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I'm new to AngularJS and hoping someone can help me get my head round this please!

I'm developing a web e-reader that pulls in pages of HTML content dynamically. So far, I'm doing that with an $http AJAX call and binding it in with 'ng-bind-html-unsafe' (the HTML is our own, simply served from a directory on the same server. I have control over the HTML so I could do this differently if needs be). So each time the user presses previous/next, the controller simply fetches in the previous/next page of HTML and switches that in the model - that works great.

But next I need to augment this dynamic HTML with user additions, e.g. comments and highlights. They need to appear where the user adds them, e.g. a comment would most likely sit underneath a particular paragraph.

With JQuery I guess I would give each of the HTML elements its own ID and associate each bit of user-generated content with a particular ID. Then I could manipulate the DOM myself, for example adding each comment under its associated element.

What's the right approach with AngularJS, since the principle seems to be to avoid direct DOM manipulation altogether?

I could see how it could be done by defining the HTML content as separate elements in the model, having individual JavaScript objects for each paragraph, header, image, etc. But that would basically be defining DOM-like data in JavaScript - and that feels quite wrong and messy...

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1 Answer 1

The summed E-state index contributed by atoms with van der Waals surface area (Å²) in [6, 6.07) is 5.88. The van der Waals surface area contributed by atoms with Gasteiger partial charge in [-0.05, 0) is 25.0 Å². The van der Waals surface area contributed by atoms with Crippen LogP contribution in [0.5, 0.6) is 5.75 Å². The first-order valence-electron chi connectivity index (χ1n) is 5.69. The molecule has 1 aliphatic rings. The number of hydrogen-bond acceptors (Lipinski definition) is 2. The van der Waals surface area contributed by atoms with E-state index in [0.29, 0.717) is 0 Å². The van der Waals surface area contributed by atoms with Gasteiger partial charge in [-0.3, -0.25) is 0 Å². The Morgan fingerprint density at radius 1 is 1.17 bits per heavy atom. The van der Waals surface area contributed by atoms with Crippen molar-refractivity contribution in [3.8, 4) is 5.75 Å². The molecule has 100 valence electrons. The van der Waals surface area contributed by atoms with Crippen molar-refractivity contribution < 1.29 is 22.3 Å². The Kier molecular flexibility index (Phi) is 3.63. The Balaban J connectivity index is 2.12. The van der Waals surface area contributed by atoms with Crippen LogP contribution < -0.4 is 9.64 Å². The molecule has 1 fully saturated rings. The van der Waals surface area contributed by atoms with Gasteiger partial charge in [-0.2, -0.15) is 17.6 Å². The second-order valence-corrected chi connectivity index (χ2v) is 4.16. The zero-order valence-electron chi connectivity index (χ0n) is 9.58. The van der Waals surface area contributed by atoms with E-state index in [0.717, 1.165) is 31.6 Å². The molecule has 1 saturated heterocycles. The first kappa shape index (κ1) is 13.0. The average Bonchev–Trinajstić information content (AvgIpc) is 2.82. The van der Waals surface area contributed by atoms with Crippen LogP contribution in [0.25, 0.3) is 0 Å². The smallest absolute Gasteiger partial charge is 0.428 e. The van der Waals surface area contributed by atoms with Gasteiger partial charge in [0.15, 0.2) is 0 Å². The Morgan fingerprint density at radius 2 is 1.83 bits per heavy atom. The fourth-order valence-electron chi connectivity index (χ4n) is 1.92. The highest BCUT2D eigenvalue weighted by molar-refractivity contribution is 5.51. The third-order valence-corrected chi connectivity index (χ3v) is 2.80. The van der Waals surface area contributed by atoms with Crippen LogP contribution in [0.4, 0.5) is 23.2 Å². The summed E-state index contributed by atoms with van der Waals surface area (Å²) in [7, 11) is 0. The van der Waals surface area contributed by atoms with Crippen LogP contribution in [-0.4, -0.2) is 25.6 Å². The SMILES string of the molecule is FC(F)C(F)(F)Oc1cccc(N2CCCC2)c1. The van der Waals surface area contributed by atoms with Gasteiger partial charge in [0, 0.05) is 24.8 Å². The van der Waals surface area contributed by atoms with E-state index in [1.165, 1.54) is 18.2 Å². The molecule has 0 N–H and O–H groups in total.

up vote 0 down vote accepted

Use an "ng-include" and dynamically bind a src attribute from the controller. Adding dynamic, user generated content is as adding the binding variables to your html. Following is angular code that implements previous/next buttons that dynamically loads html templates and populates them with the user added comments. At the bottom is a link to a fully functional jsfiddle.

angular.module('app',[]).controller('controller', function($scope){
    var change;

    change = function(){
        $scope.src = $scope.page + '.html';        

    $scope.page = 1;
    $scope.items = [];


    $scope.submit = function(text){
    $scope.next = function () {
        if($scope.page < 3){

    $scope.previous = function () {
        if($scope.page > 1){



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Thanks, this is interesting and it's good to know about ng-include. Especially good to see a working example! I think this will work OK enough for the prototype right now, since I can go into the HTML and add the binding variables to every paragraph. If this was to become an actual product though, then it would be difficult and messy to edit the HTML for many books' worth of content though. I'd rather keep the 'content' HTML plain HTML, and augment it in my code somehow... Having said that, even with DOM manipulation I guess I'd need to modify it by adding IDs, so maybe it's just a pipe dream! –  poshaughnessy Mar 5 '13 at 17:08
I've marked your answer as correct, since I never specified that I want to touch the HTML as little as possible and maybe I just have to? If anyone has any further thoughts/suggestions on that, it'd be great to hear though. Thanks again! –  poshaughnessy Mar 5 '13 at 17:14
In case anyone stumbles across this and is looking for another answer - I asked a follow-up question in the Angular.js Google Group and had some excellent help from Peter Bacon Darwin: groups.google.com/d/msg/angular/vLuOACqmf1k/jDNcWgx7KigJ –  poshaughnessy Mar 31 '13 at 20:38

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